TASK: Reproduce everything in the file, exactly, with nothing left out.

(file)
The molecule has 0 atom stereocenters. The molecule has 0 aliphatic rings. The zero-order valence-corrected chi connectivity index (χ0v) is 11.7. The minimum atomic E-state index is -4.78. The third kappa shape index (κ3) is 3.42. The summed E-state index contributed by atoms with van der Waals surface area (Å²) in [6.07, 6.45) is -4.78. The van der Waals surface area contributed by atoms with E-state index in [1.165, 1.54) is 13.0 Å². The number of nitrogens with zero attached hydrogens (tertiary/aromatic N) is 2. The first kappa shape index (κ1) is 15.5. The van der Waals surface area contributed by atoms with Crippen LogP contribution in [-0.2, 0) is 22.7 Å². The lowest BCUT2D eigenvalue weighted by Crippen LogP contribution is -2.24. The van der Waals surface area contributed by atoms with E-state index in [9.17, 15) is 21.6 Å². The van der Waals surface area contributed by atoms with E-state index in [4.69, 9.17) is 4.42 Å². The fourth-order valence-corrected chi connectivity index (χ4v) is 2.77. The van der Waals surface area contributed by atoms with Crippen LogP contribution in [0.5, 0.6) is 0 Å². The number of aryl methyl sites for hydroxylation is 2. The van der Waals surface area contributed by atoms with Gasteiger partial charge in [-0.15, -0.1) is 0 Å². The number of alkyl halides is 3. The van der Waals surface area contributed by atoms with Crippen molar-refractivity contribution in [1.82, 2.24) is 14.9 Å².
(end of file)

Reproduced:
The molecule has 0 atom stereocenters. The molecule has 0 aliphatic rings. The zero-order valence-corrected chi connectivity index (χ0v) is 11.7. The minimum atomic E-state index is -4.78. The third kappa shape index (κ3) is 3.42. The summed E-state index contributed by atoms with van der Waals surface area (Å²) in [6.07, 6.45) is -4.78. The van der Waals surface area contributed by atoms with E-state index in [1.165, 1.54) is 13.0 Å². The number of nitrogens with zero attached hydrogens (tertiary/aromatic N) is 2. The first kappa shape index (κ1) is 15.5. The van der Waals surface area contributed by atoms with Crippen LogP contribution in [-0.2, 0) is 22.7 Å². The lowest BCUT2D eigenvalue weighted by Crippen LogP contribution is -2.24. The van der Waals surface area contributed by atoms with E-state index in [9.17, 15) is 21.6 Å². The van der Waals surface area contributed by atoms with E-state index in [4.69, 9.17) is 4.42 Å². The fourth-order valence-corrected chi connectivity index (χ4v) is 2.77. The van der Waals surface area contributed by atoms with Crippen LogP contribution in [0.5, 0.6) is 0 Å². The number of aryl methyl sites for hydroxylation is 2. The van der Waals surface area contributed by atoms with Gasteiger partial charge in [-0.15, -0.1) is 0 Å². The number of alkyl halides is 3. The van der Waals surface area contributed by atoms with Crippen molar-refractivity contribution in [1.82, 2.24) is 14.9 Å².